It’s just me so I don’t need a large camper. I don’t want to deal with that much. Compared to my climber camping experiences, the Laredo is like a palace.
When I started truck camping there was no such thing as basements or slide-outs. They make an amazing camper, but add considerable weight. They also raise your center of gravity and the truck camper can be difficult or impossible to use with the slide-outs in.
I was looking for something light and small, so I went with the Northstar. The Laredo is only seven feet wide, which I like. It’s a small, well built, and compact. As a third generation family business, we also get great support. Plus, the camper is great.
TCM: In your Powerpoint presentation, you had a picture at the factory. Did you go and see your camper being built?
Larry: After I ordered the camper, the guy at SCATT Recreation went to the Northstar factory. He had seen the camper in the factory and they were beginning to put the walls on. The pictures were on his website.
Above: Larry at work in San Francisco with his Northstar
TCM: How do you use your truck camper now?
Larry: My camper is an excellent base camp and is also my daily vehicle. It’s my transportation other than on foot and bicycle. It’s my lunch room, and my coffee spot at work, and gives me occasional overnight accommodations. I’ve owned three campers and they’ve hardly ever been off the truck.
Above: Larry added a storage compartment in his Northstar
I’ve hauled lumber, materials, and large quantities of tools to and from job sites. It’s also a recreational vehicle. When I go kayaking, I have amenities. I go from paddling to a hot cup of coffee.
My camper is also an economic backup. Should a natural disaster hit, I have shelter that I can move. And because I use it every day, I have changes of clothes in it, the galley is stocked, and the refrigerator running all the time. I’d be good for at least a week before I would need to restock.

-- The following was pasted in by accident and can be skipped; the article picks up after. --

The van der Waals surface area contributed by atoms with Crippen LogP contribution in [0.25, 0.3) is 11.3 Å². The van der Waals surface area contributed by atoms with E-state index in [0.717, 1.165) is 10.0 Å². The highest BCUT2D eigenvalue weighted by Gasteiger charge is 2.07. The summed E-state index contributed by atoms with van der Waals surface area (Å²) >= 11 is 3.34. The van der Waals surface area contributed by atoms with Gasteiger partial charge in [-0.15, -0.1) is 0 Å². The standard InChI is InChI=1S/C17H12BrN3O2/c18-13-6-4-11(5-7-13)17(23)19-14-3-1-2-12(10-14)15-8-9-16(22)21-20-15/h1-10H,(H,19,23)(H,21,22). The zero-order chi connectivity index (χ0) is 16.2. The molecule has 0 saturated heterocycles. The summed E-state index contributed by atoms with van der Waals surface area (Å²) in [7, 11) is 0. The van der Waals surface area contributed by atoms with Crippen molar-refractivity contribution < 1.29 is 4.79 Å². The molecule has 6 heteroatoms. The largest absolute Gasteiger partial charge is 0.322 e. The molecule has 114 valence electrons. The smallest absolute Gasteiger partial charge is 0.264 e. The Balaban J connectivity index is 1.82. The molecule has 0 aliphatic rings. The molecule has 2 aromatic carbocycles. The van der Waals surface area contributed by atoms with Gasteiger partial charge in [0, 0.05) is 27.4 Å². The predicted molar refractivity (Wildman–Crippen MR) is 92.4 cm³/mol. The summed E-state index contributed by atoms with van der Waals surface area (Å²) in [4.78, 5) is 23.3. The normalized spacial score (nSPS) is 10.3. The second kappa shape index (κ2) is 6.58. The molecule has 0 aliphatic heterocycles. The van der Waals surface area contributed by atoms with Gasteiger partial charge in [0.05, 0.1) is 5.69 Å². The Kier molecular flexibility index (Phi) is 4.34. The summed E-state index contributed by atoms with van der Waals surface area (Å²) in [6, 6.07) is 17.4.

TCM: How does your truck camper help you with work?
Larry: I do technical theater and theatrical design for a living. I’ve also been doing production work for art museums and theaters. I design sets, lighting, sound, and work as a union stage hand. For twelve years, I have been the Technical Director for Cowell Theatre in San Francisco. I’m responsible for technical items in the theater.
The theater is an old military complex that was converted to a theater. There is a large parking lot at the end of the pier looking at the San Francisco Bay. So, my outside view is a view of the bay. The theater is on the end of the pier, and the parking lot is at the edge of the bay.
TCM: That would be an amazing, and otherwise expensive view. Where do you go when you go camping?
Larry: I generally avoid RV parks and rarely hook up. Destinations are usually National Parks and National Forests, State and County parks, climbers camps, and some urban stealth locations.
I mostly go to destinations in western states that have to do with climbing. I go kayaking, get out in the woods, go for a hike, or a bike ride. I work hard and then take a week off and go to National and State parks. That’s pretty much my pattern of recreational use. I want to do Death Valley when I have time off around the holidays. In California, we can go from the desert to the alpine to the sea coast. Most everything is available.
TCM: My ears perked up when you said, “urban stealth locations”. How do you scope those places out and feel safe?